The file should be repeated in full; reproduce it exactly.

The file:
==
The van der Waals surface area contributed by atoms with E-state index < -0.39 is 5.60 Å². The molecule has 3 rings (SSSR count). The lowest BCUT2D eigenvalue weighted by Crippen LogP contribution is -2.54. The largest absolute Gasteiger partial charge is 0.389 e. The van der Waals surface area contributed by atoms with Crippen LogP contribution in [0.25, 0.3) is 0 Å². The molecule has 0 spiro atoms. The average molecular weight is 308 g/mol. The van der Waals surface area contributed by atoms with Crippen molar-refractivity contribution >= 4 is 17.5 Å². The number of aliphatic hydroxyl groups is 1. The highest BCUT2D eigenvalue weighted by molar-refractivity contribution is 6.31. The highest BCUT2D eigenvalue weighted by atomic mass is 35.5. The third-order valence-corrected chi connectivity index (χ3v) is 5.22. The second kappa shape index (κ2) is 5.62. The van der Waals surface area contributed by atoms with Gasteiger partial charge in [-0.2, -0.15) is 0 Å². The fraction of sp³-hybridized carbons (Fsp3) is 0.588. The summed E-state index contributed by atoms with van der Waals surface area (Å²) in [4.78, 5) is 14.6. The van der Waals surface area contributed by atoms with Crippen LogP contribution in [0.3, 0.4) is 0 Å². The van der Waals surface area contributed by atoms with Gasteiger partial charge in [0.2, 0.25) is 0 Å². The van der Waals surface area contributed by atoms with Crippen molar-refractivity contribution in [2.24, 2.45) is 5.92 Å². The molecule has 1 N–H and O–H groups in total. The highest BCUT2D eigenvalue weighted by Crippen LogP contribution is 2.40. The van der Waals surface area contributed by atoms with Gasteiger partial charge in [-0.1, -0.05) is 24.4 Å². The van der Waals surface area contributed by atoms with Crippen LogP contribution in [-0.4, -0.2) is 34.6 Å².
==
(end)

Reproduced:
The van der Waals surface area contributed by atoms with E-state index < -0.39 is 5.60 Å². The molecule has 3 rings (SSSR count). The lowest BCUT2D eigenvalue weighted by Crippen LogP contribution is -2.54. The largest absolute Gasteiger partial charge is 0.389 e. The van der Waals surface area contributed by atoms with Crippen LogP contribution in [0.25, 0.3) is 0 Å². The molecule has 0 spiro atoms. The average molecular weight is 308 g/mol. The van der Waals surface area contributed by atoms with Crippen molar-refractivity contribution >= 4 is 17.5 Å². The number of aliphatic hydroxyl groups is 1. The highest BCUT2D eigenvalue weighted by molar-refractivity contribution is 6.31. The highest BCUT2D eigenvalue weighted by atomic mass is 35.5. The third-order valence-corrected chi connectivity index (χ3v) is 5.22. The second kappa shape index (κ2) is 5.62. The van der Waals surface area contributed by atoms with Gasteiger partial charge in [-0.2, -0.15) is 0 Å². The fraction of sp³-hybridized carbons (Fsp3) is 0.588. The summed E-state index contributed by atoms with van der Waals surface area (Å²) in [4.78, 5) is 14.6. The van der Waals surface area contributed by atoms with Crippen LogP contribution in [0.3, 0.4) is 0 Å². The van der Waals surface area contributed by atoms with Gasteiger partial charge in [0.2, 0.25) is 0 Å². The van der Waals surface area contributed by atoms with Crippen molar-refractivity contribution in [2.24, 2.45) is 5.92 Å². The molecule has 1 N–H and O–H groups in total. The highest BCUT2D eigenvalue weighted by Crippen LogP contribution is 2.40. The van der Waals surface area contributed by atoms with Gasteiger partial charge in [-0.1, -0.05) is 24.4 Å². The van der Waals surface area contributed by atoms with Crippen LogP contribution in [-0.4, -0.2) is 34.6 Å².